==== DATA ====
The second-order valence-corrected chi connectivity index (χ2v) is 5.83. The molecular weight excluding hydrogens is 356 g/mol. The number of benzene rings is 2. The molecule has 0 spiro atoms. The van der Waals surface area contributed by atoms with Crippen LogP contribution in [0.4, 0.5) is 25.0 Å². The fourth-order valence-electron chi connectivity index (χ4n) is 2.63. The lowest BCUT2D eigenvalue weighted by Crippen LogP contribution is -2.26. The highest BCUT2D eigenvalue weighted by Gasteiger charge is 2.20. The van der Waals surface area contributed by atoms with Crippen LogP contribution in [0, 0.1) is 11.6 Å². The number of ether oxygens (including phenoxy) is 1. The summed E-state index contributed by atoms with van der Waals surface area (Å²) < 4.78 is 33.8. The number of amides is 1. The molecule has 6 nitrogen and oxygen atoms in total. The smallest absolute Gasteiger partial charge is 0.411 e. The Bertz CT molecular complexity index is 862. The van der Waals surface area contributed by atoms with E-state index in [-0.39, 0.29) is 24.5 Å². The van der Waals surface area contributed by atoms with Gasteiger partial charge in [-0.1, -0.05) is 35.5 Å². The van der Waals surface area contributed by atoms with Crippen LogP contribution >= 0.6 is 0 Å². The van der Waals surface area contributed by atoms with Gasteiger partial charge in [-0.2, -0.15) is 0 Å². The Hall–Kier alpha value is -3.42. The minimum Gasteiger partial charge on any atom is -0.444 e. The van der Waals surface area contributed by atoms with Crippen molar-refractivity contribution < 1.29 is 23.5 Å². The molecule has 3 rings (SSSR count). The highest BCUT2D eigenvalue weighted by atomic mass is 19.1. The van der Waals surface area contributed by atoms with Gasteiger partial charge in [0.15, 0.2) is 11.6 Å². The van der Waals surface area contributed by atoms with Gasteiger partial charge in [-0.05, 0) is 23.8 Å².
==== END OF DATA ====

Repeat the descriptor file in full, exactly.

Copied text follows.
The second-order valence-corrected chi connectivity index (χ2v) is 5.83. The molecular weight excluding hydrogens is 356 g/mol. The number of benzene rings is 2. The molecule has 0 spiro atoms. The van der Waals surface area contributed by atoms with Crippen LogP contribution in [0.4, 0.5) is 25.0 Å². The fourth-order valence-electron chi connectivity index (χ4n) is 2.63. The lowest BCUT2D eigenvalue weighted by Crippen LogP contribution is -2.26. The highest BCUT2D eigenvalue weighted by Gasteiger charge is 2.20. The van der Waals surface area contributed by atoms with Crippen LogP contribution in [0, 0.1) is 11.6 Å². The number of ether oxygens (including phenoxy) is 1. The summed E-state index contributed by atoms with van der Waals surface area (Å²) < 4.78 is 33.8. The number of amides is 1. The molecule has 6 nitrogen and oxygen atoms in total. The smallest absolute Gasteiger partial charge is 0.411 e. The Bertz CT molecular complexity index is 862. The van der Waals surface area contributed by atoms with E-state index in [-0.39, 0.29) is 24.5 Å². The van der Waals surface area contributed by atoms with Gasteiger partial charge in [-0.1, -0.05) is 35.5 Å². The van der Waals surface area contributed by atoms with Crippen LogP contribution >= 0.6 is 0 Å². The van der Waals surface area contributed by atoms with Gasteiger partial charge in [-0.2, -0.15) is 0 Å². The Hall–Kier alpha value is -3.42. The minimum Gasteiger partial charge on any atom is -0.444 e. The van der Waals surface area contributed by atoms with Crippen molar-refractivity contribution < 1.29 is 23.5 Å². The molecule has 3 rings (SSSR count). The highest BCUT2D eigenvalue weighted by atomic mass is 19.1. The van der Waals surface area contributed by atoms with Gasteiger partial charge in [0.15, 0.2) is 11.6 Å². The van der Waals surface area contributed by atoms with Gasteiger partial charge in [-0.05, 0) is 23.8 Å².